In the Olympic Peninsula of northwest Washington State, a small town named Forks exists under a near-constant cover of clouds. (This reads like was cut-and-pasted from Wikipedia, with a surplus of Things in Caps, and it is all Rather Boring.) It rains on this inconsequential town more than any other place in the United States of America. It was from this town and its gloomy, omnipresent shade that my mother escaped with me when I was only a few months old. (Conflict! A tiny bit of it, finally.) It was in this town that I’d been compelled to spend a month every summer until I was fourteen. That
Okay, I’m surprised that George R.R.R.R.R.R.R. Martin wins this contest, though for some reason they skipped over Stephen the King, who may be a literary god, but who also can turn a grocery list into 1,034 pages featuring an evil clown.
Also, J.R.R. Tolkien gets credit for writing some kind of 60-page prologue to LORD OF THE RINGS that was like some sophomore history sociology major’s paper on hobbits and elves. It put the B in Boring and made me throw the book across the room, which was hard to do since I was on a beach in Maui, drinking margaritas and in the Best Mood Ever.
Also-also: J.R.R. Tolkien gets double-credit for starting the whole stupid trend of fantasy and sci-fi authors, male and female, renouncing first names in favor of initials for some reason. The trend will continue and hipster authors writing about elves with lightsabers riding dragons will, within ten years, pick pen names like “GRRRRR the Grizzly Bear” and “Sw33tn3ss M00nb3&m the Z0mbi3k1ll3r” and “Darth Elvis Skywalker III.” Bonus points if you indie-publish a book with any of those pen-names.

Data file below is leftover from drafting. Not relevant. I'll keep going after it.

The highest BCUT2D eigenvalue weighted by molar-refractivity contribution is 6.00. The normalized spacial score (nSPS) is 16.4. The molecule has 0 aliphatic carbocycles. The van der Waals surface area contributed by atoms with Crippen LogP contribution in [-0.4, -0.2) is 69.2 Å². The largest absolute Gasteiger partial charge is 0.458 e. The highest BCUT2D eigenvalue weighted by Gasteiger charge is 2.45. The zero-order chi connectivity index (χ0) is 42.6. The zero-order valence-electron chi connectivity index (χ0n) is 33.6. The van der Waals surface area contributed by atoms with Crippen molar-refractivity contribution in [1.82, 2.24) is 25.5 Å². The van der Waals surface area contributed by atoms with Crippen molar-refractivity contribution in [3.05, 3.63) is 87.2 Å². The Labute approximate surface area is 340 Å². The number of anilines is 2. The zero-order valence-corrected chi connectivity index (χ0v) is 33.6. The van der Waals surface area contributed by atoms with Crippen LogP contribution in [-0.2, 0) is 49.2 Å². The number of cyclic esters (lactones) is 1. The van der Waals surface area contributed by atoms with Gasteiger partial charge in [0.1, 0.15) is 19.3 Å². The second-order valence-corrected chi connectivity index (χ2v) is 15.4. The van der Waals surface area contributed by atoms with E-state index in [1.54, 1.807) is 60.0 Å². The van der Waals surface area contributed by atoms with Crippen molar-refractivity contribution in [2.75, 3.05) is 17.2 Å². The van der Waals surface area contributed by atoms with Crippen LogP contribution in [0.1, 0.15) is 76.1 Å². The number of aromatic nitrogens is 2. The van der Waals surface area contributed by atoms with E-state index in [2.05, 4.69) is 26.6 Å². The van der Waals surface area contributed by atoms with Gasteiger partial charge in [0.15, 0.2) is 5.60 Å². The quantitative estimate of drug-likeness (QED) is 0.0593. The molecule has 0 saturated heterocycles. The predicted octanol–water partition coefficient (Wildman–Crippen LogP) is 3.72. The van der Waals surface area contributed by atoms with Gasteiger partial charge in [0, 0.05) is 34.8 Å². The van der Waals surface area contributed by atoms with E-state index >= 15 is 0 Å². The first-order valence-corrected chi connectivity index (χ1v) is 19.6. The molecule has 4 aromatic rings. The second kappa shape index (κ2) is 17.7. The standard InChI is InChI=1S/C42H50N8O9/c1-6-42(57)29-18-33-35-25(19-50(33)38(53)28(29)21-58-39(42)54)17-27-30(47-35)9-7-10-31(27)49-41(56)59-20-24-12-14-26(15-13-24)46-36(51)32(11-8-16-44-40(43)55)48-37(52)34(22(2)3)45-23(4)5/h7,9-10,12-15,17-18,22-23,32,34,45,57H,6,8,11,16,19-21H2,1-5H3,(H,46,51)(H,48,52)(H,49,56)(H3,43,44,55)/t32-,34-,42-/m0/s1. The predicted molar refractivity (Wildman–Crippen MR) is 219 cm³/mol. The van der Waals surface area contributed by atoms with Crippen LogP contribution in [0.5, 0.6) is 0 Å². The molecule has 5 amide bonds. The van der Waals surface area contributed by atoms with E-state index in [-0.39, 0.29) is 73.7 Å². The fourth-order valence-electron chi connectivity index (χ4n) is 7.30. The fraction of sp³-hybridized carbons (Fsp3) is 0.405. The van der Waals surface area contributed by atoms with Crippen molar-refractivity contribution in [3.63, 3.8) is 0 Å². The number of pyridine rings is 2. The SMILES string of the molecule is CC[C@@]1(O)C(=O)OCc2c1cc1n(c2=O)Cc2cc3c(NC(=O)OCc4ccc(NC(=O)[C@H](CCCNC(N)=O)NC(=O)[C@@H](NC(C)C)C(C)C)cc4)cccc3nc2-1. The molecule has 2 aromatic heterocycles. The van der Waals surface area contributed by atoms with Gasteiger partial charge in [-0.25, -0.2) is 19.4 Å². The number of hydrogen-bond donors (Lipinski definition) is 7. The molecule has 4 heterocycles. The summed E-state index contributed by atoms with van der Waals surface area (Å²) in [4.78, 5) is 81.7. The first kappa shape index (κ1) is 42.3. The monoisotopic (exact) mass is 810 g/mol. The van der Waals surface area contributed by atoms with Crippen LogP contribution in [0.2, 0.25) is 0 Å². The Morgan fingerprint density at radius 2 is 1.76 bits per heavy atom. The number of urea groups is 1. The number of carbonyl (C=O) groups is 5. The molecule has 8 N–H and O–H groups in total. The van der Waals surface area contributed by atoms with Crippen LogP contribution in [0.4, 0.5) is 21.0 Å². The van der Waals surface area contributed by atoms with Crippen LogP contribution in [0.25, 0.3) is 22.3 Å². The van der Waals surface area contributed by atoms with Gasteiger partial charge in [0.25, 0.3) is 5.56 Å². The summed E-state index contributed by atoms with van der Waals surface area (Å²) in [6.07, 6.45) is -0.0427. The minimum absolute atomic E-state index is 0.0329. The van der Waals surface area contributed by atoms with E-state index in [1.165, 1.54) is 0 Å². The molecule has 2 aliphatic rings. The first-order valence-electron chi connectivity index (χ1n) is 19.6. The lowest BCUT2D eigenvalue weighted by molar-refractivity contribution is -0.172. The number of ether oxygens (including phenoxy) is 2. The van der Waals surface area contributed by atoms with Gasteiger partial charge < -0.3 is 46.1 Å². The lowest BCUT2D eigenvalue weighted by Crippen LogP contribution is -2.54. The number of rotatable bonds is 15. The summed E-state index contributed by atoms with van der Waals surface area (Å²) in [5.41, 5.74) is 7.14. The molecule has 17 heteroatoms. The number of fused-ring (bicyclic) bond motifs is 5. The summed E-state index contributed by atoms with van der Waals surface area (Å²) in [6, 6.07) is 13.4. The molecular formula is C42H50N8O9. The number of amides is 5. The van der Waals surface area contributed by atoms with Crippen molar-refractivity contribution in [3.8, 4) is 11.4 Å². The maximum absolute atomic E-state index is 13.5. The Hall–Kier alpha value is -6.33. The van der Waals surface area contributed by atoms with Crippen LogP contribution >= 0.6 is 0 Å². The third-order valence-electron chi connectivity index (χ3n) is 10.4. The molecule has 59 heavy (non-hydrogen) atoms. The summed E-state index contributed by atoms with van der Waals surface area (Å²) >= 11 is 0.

Want to become a better writer? Learn from bad writing: how to spot it, how to fix it and how to prevent the disease from happening in the first place.
Note: All writers, including myself, tend to go overboard at times. As a reformed journalist who now writes speeches, blog posts and novels, I will happily say that I’ve committed every possible writing sin at one time or another–and no, this is not meant to make anyone recycle their Underwood and switch to pottery.
So as a public service, here are the Six Horsemen of the Writepocalypse:
1) The Ivory Tower of Pretentious Poppycock
This comes from never learning that out in the real world, nobody wants to read blog posts, novels or screenplays written in the same dense style of term papers about dialectical materialism.
How to spot it: There is never a short, simple sentence, not when long, insanely complicated ones will do. Pretentious Poppycock will have sentences flavored with giant German words that are too intellectually sophisticated to be translated into English, though schadenfreude has appeared in low-brow venues such as Newsweek often enough to lose all its previous cachet.
Writers of Pretentious Poppycock are actually offended if the masses (a) buy, (b) read or (c) dare to enjoy their work, because that means (d) it is not dense and sophisticated enough and (e) they have therefore failed via mainstream success and must (f) become an elusive recluse working on a new, six-volume masterpiece that will take 26 years to complete.
2) The Gonzo Kool-Aid Acid Trip